· DOT Bringing Oversized Street Signs to Many Roads [nyc.gov]
· Custom Made Signs [nyc.gov]

Cargo Messenger Purse Update

Actual, honest-to-goodness field report on the Cargo Messenger Purse: “I’ve been using mine as a lunch bag (it holds 2 Diet Cokes, a tangerine, two fruit roll-ups and a small Tupperware container quite nicely).” Meantime, the kids at Best Week Ever dissect it (“I don’t think purses for men will do very well”), though none with quite the panache of Mr. Sicha (“All you’re doing is riding on the coattails of the fashion-forward gays without actually having to have sex with other men”).
· Cargo Bag [Lots of Co.]
· Your Free Gift for Being a Metrosexual [VH1's Best Week Ever]
· Letter from the Editor: The Cargo Manpurse [Gawker]

Review: Cargo (The Messenger Bag)

Although much ink has been spilled concerning the first issue of new men’s shopping magazine Cargo, many reviewers have missed the bigger story. Last week, we arrived home and popped open our mailbox to find, packaged smartly in white plastic, our premium for subscribing to the magazine: a branded Cargo Messenger Bag. Herewith, our review.


2004_03_cargo1.jpg
Initial Take: Sporting a sleek black-on-black palette augmented with the Cargo logo and yellow reflective strip, Cargo: The Messenger Bag makes an all-around pleasing first impression. Such an impression, in fact, that one is inclined to wonder anew: just what are guys supposed to use messenger bags for, anyways? Cargo: The Magazine, alas, does not offer us an answer to this question in issue No. 1 (although, in an interview with FoxNews, Cargo style director Bruce Pask sagely notes, “I think men would have a hard time holding a mint-colored messenger bag.” No worries here, Bruce!) But, relying on our extensive experience riding New York City subways, we can now reveal that messenger bags for men serve the primary purpose of toting well-reviewed literature to and from jobs in midtown Manhattan.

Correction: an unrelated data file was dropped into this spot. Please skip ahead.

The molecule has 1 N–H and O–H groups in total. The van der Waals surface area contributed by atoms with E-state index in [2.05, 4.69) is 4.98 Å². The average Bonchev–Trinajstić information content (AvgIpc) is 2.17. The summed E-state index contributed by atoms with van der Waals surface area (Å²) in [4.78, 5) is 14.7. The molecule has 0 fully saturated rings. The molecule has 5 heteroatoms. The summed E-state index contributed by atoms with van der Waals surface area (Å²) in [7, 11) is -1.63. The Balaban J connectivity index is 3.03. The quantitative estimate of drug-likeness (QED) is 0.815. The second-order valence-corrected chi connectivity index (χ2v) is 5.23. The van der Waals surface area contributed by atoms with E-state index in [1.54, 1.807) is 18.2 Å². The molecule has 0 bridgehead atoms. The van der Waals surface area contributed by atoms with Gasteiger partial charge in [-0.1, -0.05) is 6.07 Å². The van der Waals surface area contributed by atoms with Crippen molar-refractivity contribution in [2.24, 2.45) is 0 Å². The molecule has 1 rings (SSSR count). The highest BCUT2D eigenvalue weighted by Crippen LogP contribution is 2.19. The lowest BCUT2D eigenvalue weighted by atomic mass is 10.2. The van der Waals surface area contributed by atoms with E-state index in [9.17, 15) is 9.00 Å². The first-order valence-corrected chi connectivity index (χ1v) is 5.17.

2004_03_cargo2.jpgUsage Report: So, how does Cargo: TMB fare in this regard? Despite the poor tactile quality of the plastic lining (one tester likened it to “a used sandwich bag”), we initially were won over by the whole package. The Cargo Messenger Bag, measuring a stately 13″x10″x3″, swallowed even the weightiest in postmodern fiction—without flinching.

2004_03_cargo3.jpgComparative Report: Unfortunately, when compared to a similarly styled messenger bag from competitor Manhattan Portage, Cargo‘s freshman offering withers. In lab tests, we managed to fit the entire Cargo messenger bag, plus three (3) important hardcover literary works, into the Manhattan Portage bag—with room to spare. In a five blades world, it seems Cargo is left offering a mere three blades and a (yellow reflective) strip.


2004_03_cargo4.jpgConclusion: It was only when we abandoned the laboratory and slung the Cargo messenger bag over our broad shoulders that we realized what it is that some clever associate publisher at Conde Nast is trying to get us to wear.

A purse.

In next week’s column, we’ll report back on our experience wearing the Cargo Messenger Purse around town, with to-the-second detail on how long it took for us to get beaten to a pulp. Until then, go forth and consume!
· Subscribe to Cargo and get this FREE GIFT as our thank you! [buysub.com]
· Spring Turns Up the Color [FoxNews]

LES Linkage

· Go south, young hipsters: Post annoints Chinatown as new hot real estate district (“I think most of the people you see moving here are your young urban-hipster types, people without a lot of money. Artists, musicians, that sort of person.”) [NY Post via ebway]

· Rivington synagogue has seen better days [The Villager]
· Here’s a list of LESers donating to the presidential campaign (helloooooo, Nicholas Butterworth!) [thanks, JH]